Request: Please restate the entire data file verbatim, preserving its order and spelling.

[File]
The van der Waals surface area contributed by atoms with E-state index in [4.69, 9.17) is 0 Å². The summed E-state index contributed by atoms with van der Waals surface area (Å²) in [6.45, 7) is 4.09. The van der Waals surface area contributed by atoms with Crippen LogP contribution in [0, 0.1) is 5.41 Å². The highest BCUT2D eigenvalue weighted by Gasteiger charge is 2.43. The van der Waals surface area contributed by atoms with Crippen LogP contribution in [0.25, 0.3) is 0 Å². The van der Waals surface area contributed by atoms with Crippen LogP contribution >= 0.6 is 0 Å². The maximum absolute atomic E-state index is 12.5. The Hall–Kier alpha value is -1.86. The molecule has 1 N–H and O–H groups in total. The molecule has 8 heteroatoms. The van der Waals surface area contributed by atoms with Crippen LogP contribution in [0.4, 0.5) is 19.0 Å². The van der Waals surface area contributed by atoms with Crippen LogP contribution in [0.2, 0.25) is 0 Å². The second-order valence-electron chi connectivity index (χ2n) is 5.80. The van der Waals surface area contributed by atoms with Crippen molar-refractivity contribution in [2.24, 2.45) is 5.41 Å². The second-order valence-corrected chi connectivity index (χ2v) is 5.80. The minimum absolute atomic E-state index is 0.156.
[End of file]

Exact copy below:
The van der Waals surface area contributed by atoms with E-state index in [4.69, 9.17) is 0 Å². The summed E-state index contributed by atoms with van der Waals surface area (Å²) in [6.45, 7) is 4.09. The van der Waals surface area contributed by atoms with Crippen LogP contribution in [0, 0.1) is 5.41 Å². The highest BCUT2D eigenvalue weighted by Gasteiger charge is 2.43. The van der Waals surface area contributed by atoms with Crippen LogP contribution in [0.25, 0.3) is 0 Å². The van der Waals surface area contributed by atoms with Crippen LogP contribution >= 0.6 is 0 Å². The maximum absolute atomic E-state index is 12.5. The Hall–Kier alpha value is -1.86. The molecule has 1 N–H and O–H groups in total. The molecule has 8 heteroatoms. The van der Waals surface area contributed by atoms with Crippen LogP contribution in [0.4, 0.5) is 19.0 Å². The van der Waals surface area contributed by atoms with Crippen LogP contribution in [0.2, 0.25) is 0 Å². The second-order valence-electron chi connectivity index (χ2n) is 5.80. The van der Waals surface area contributed by atoms with Crippen molar-refractivity contribution in [2.24, 2.45) is 5.41 Å². The second-order valence-corrected chi connectivity index (χ2v) is 5.80. The minimum absolute atomic E-state index is 0.156.